GStreamer provides CLI (Command line interface) allowing us to build and execute pipelines. Although it is basically the prototyping tool, it will be enough for our purposes.
Capture computer's camera
To capture the most common live video source - PC camera video - and show it in embedded player's window, you can use following command
gst-launch-1.0 v4l2src device="/dev/video0" ! videoconvert ! autovideosink
If you see some person on the screen now, you will confirm that
- you are are not meant to be a face model (that is always my first thought after I see my own pretty face on the screen)
- your camera is operational and that we can continue with our exercise
Now you can extend previous command with clockoverlay element to add current PC time in left upper corner of the video
gst-launch-1.0 v4l2src device="/dev/video0" ! videoconvert ! clockoverlay ! autovideosink
Capture computer's desktop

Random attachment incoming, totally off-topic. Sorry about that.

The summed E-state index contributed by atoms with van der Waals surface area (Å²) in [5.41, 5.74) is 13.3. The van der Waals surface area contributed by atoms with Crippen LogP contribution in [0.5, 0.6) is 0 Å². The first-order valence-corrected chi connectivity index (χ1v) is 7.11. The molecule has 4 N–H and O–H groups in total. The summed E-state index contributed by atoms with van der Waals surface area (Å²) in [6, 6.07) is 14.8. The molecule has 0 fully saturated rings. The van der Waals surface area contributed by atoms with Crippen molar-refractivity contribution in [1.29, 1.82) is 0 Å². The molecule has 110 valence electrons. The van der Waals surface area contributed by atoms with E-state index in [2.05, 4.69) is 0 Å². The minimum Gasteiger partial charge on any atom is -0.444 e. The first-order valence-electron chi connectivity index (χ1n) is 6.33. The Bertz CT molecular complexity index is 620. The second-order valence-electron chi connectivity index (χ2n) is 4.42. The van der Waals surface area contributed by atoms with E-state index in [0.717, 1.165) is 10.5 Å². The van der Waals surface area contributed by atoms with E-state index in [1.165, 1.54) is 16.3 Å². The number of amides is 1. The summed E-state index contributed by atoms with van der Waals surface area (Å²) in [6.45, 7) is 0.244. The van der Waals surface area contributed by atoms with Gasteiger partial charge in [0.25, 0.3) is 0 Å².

Following command will do basic job
gst-launch-1.0 ximagesrc ! videoconvert ! clockoverlay ! autovideosink
If this command slows down your computer, you can try this to make it more optimized.
Capture some other video source
v4l2src element is capturing video from computer's camera and
ximagesrc is capturing desktop screen. In order to capture video from some other source, e.g. remote RTSP enabled camera, following example command can be used
gst-launch-1.0 rtspsrc location="rtsp://freja.hiof.no:1935/rtplive/_definst_/hessdalen03.stream" ! \ rtph264depay ! avdec_h264 ! clockoverlay ! autovideosink
This command will capture and show live video from remote camera located in Hessdalen, Norway
Am I the only one who wants to spend the rest of life there?
Before you continue...
- create new directory and go into it
mkdir hlstest cd hlstest
pwdcommand to check your current path. Let's suppose it is
ifconfigand mark local IP address of your PC. Let's suppose it is
Making video compatible with browser
So far we utilized